When President Bush and Homeland Security Secretary Tom Ridge introduced the color-coded terrorism-risk-assessment scheme last September, the five-color chart became the butt of late-night comedians’ jokes for several weeks. Now that the country is at war with Iraq, however, the laughter has subsided and television anchors earnestly broadcast the current risk assessment (orange, or high condition, as I write this).
Above “Elevated Risk,” where the country will likely remain at for the duration of the war, there is only one level: “Severe Risk” a.k.a. Red Alert. For a short time on Wednesday, in fact, a rumor went around that the level would be raised, causing nervousness on Wall Street. While DHS won’t word it this way, Red Alert has clear implications: Major terrorist attacks have already taken place or top homeland-security planners consider them unavoidable. In DHS’s own words “Protective Measures for a Severe Condition are not intended to be sustained for substantial periods of time.” The rest of the “Severe Risk” status measures, described here, make it pretty clear: Red Alert isn’t really an alert status as much as a sign that things have already gone wrong. Emergency personal will work overtime, major facilities get closed down, and transportation networks stop functioning. Had the United States gone to Red Alert a few minutes after the first plane hit the World Trade Center, the attack on the Pentagon, the plane crash in Pennsylvania and, perhaps, the second World Trade Center attack would probably have been averted.
The measures taken on 9/11 and the few days that followed gave Americans a good preview of what Red Alert would look like: omnipresent security personal and closed-down airports While the system only binds federal agencies to take certain actions, most state and federal agencies will likely follow suit. In fact, a half-dozen large private employers and local agencies that let me see their security plans have developed comprehensive responses for each level.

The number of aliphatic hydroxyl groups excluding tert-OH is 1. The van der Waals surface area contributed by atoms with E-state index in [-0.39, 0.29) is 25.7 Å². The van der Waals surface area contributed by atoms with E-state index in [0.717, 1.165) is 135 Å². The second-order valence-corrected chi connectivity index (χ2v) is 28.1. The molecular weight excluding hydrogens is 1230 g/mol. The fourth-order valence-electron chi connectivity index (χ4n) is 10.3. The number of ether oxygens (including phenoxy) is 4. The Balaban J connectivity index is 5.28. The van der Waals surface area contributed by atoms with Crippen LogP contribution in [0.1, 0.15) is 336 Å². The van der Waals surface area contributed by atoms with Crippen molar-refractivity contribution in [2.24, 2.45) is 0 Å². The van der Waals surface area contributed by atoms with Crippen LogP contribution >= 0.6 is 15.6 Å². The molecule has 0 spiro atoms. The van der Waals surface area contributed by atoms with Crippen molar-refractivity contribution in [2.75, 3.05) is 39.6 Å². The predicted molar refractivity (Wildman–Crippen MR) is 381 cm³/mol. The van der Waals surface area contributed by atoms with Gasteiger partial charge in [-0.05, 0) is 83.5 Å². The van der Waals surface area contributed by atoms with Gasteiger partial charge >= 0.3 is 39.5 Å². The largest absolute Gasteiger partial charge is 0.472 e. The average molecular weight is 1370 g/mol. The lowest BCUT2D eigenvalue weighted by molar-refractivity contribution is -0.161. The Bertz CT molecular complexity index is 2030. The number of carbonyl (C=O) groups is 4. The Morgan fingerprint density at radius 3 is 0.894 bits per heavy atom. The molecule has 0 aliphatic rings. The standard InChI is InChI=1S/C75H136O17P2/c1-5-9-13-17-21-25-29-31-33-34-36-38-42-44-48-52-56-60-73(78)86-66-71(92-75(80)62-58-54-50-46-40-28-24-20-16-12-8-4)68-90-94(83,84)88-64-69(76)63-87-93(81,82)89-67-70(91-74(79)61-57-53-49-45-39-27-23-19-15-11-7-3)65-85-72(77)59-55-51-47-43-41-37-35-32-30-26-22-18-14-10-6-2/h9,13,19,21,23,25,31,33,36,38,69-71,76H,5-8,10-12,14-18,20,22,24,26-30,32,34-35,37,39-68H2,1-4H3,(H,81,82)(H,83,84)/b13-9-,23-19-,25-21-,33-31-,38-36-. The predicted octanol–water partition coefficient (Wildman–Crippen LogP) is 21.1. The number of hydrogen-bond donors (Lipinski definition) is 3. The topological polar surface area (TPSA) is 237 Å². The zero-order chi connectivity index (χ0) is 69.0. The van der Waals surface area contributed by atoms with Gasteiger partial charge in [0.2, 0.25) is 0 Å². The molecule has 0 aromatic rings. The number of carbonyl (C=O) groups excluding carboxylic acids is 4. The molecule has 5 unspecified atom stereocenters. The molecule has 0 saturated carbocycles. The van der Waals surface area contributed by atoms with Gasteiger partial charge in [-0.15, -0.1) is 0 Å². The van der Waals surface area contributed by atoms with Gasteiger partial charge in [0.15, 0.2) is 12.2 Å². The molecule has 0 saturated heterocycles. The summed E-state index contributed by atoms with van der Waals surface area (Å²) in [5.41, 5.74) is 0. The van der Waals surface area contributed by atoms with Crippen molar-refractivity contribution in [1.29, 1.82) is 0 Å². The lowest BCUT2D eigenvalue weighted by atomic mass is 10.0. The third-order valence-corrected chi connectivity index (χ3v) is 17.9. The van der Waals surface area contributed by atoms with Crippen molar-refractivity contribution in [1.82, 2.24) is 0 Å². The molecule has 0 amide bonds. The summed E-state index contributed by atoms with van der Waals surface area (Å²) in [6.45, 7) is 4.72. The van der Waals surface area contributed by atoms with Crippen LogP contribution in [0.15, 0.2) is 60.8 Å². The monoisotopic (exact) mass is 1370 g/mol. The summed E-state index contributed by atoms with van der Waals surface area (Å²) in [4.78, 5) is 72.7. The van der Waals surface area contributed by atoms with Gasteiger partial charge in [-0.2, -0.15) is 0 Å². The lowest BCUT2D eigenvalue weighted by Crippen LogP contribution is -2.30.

A review of these plans shows pretty good faith to planners’ intentions: high levels of readiness for short periods of time. A lot of non-federal efforts focus on keeping the public assured: Police departments’ plans that I’ve seen typically involve stationing a lot of personnel in visible locations and upping neighborhood patrols. Most local police agencies won’t repeat the post-9/11 mistakes when they tried to guard local government buildings and reservoirs against attacks that were either impossible or very unlikely. (Poisoning a typical reservoir requires a large truck full of toxins and Islamist terrorists probably aren’t interested in the Des Moines, Iowa city hall.) One well-known hotel chain where house “detectives” (as hotel security personal call themselves) typically walk around in suits will put them all into police-style uniforms, with gun belts showing, in the event of severe threat. But all private-sector plans are wholly symbolic: Police departments plan massively increased vehicle stops and some major shopping malls have metal detectors ready.
These measures may help prevent some terrorist attacks but, most importantly, they will shield people from the sense of helplessness that gripped many in the wake of 9/11. For most Americans, the best initial response to “severe” level is pretty simple: Stay away from national landmarks and follow any instruction government authorities give out. For private employers, the best advice is much the same; shut down operations for at least a few hours unless you’re in the life-safety business (hospitals, power companies) or just can’t (hotels). A lot of people — including a hapless DHS bureaucrat who famously told Americans to stock up on duct tape — believe that households should prepare themselves for red alert. While it’s wise to keep nonperishable food, candles, bottled water, and yes, duct tape on hand, such preparations will more likely to shield a household against a winter storm or hurricane than a terrorist attack. But such measures can make immense psychological difference and prevent panic.
— Eli Lehrer is a senior editor at The American Enterprise.